I have an '02 Mitsubishi Lancer OZ Rally Edition with the stock 4G91 engine and a turbo 4G63 FWD DSM swap sitting in my garage, collecting dust. Does the 4G63 bolt in place of the 4G91? What would I need to get to have it run properly?

-Tony Quintana
Via the Internet

Sorry, but I have no idea. I have never even laid eyes on a 4G91. I do recommend that you sell the car and put it toward the down payment on a used '03 Lancer Evolution 8 though. How much better of a car are you buying? It's evolved 8 times.

R32 Gremlins
I have a '91 R32 GT-R with a crazy electrical problem: when I start my car, the engine starts but I have no electricity (lights, rpm, radio, etc). I'll rev the engine a little bit and electrical components will kick in, but are faint, and the HICAS warning light will blink on and off. I rebuilt the alternator and it was working great for two days then the same problem came back; sometimes it will work for a few days and it will bug out again. Is a bad alternator my problem, or is something killing the alternator? I really don't want to shell-out for a new R32 alternator if its going to die in a few days like the last one.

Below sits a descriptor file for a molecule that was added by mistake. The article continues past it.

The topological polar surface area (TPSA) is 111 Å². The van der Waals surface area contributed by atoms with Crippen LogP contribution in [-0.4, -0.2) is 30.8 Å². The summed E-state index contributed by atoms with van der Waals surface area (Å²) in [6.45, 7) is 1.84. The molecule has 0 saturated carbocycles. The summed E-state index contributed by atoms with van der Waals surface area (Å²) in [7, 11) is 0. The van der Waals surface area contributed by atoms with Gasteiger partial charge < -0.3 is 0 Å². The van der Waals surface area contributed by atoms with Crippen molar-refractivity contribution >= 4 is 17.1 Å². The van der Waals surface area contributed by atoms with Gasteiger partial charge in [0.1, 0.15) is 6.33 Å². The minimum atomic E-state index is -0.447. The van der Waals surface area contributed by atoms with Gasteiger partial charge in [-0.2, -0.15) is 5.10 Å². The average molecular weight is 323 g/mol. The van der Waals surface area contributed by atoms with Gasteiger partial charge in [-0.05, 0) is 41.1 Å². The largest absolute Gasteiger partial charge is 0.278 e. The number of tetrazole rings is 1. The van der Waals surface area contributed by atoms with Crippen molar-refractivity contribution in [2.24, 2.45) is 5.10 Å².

Props on the XS R32 GT-R - an amazing machine!

-Anonymous
Via the Internet

Thanks for the props on the XS R32 GT-R. It should be back out shortly. Anyhow, it sounds like to me you have an intermittent connection and/or a ground problem. Its not a fuse because those devices do come on sometimes. Electrical diagnosis sucks. You will hate it, but you gotta do it. First, get yourself a service manual and look at the circuit diagram. Then check all connections between components in the charging system and the dash lights. If the connections are good, check the grounds of those components. Chances are you will find an issue. If you don't, take it to an automotive electrical shop. These are hard to find these days, but if you find a good one, they can figure it out pretty quickly. If all else fails, turn it into a dedicated track car!

Sources